Another big plus: A platform-based ecosystem makes for a stickier user experience, Colangelo says. "It's different from a traditional product where you ask, what's the revenue or the ROI? Opening up our APIs is more about increasing our level of engagement with our customers," he says.

How they made it happen: As part of the consolidation effort, the HMH team focused on user interface -- revamping the customer-facing portals so there was consistency across the platform. There is also ongoing work to create a service-oriented architecture (SOA), identifying 10 to 12 common services -- log-ins, for example, or a monitoring service used to manage analytics -- that are exposed via a set of open APIs. These common services can be tapped by developers to use in their products, so they don't have to build the capabilities on their own, and they will also help HMH brings its own products to market faster and in a more scalable manner, Colangelo says.

"The concept we have been looking at is frictionless innovation -- how can we encourage development on the platform, not outside the platform," Colangelo explains. Say, for example, a teacher has an idea to create an app to coordinate seating-assignment changes in the classroom. "For a company our size, building that kind of app wouldn't make it past the investment review, but someone else could create that and connect it directly to our platform using the APIs," he says.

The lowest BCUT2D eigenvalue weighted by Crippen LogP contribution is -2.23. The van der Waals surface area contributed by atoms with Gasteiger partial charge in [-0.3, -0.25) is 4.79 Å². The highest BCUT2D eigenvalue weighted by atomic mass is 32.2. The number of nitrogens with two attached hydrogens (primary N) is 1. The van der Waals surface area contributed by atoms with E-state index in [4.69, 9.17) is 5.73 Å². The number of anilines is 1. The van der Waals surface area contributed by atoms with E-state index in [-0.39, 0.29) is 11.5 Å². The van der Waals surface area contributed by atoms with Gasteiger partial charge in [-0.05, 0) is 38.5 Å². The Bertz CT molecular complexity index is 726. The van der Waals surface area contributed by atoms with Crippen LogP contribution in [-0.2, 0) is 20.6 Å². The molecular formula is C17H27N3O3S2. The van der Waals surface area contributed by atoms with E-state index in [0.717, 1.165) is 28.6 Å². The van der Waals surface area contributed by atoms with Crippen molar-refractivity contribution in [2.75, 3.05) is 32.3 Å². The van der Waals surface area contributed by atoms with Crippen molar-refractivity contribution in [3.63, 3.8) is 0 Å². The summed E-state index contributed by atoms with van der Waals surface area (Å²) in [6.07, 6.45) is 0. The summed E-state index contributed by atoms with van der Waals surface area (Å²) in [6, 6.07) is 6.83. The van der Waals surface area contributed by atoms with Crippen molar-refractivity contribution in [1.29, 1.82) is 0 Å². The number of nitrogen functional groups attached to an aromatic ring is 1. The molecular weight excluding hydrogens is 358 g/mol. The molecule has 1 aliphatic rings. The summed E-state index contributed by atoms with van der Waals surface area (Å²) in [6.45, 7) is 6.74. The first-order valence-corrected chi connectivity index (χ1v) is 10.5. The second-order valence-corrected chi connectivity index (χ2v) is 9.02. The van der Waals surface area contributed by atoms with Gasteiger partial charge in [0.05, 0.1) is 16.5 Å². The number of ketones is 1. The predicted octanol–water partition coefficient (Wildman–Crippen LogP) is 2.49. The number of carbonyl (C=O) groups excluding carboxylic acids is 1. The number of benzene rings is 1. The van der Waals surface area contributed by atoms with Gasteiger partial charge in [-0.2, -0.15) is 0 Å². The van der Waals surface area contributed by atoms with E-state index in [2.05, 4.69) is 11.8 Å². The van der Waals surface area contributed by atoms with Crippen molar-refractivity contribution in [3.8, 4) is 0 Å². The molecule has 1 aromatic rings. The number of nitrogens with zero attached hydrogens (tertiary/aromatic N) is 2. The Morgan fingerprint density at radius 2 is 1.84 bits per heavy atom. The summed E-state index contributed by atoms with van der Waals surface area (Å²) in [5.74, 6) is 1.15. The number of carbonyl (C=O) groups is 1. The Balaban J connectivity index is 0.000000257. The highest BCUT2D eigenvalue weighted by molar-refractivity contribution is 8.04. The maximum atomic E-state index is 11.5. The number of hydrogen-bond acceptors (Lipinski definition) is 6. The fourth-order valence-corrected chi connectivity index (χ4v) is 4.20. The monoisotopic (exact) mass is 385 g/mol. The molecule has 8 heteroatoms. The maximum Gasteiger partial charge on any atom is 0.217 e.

Where they are today: So far, HMH has released five APIs, and there are plans to release more over time, Colangelo says. In addition to the ongoing work on the platform, the IT team is pursuing different development methodologies, including DevOps, to ensure platform releases are pushed out in a timely manner.

The biggest organizational challenge, according to Colangelo, is the transition away from a product view to that of a platform mindset. "The coordination and constant reprioritization of that effort is time-consuming," he says. "It is a whole different view and mentality to do this."

McCormick spices up revenue with the FlavorPrint platform

Traditional business model: The name McCormick & Co. has been synonymous with spices for as long as anyone can remember. Despite major setbacks dealt by the Great Baltimore fire of 1904 and the financial doldrums of the Great Depression, the company, founded by 25-year-old Willoughby McCormick in a Baltimore basement in 1889, has stuck pretty close to its core, growing its initial business of selling root beer, flavoring extracts and juices into a multi-billion global behemoth, with spices, condiments, packaged specialty foods and international flavoring brands rounding out its product portfolio.

The platform vision: Changing customer patterns and the rise of the connected customer in particular inspired McCormick's transformation. While only 2% of food transactions happen online, the Internet impacts 80% of all food purchases in some manner, according to Wolfe, former CIO at McCormick. Under Wolfe's direction, the company began to explore how it could leverage its 30-year, multi-billion- dollar investment in food and sensory science to inspire consumers to get more creative in their food choices. "If we could get people to experiment with more flavorful food, our business would grow," Wolfe explains.

FlavorPrint wheel of flavors Vivanda

FlavorPrint's flavor wheel.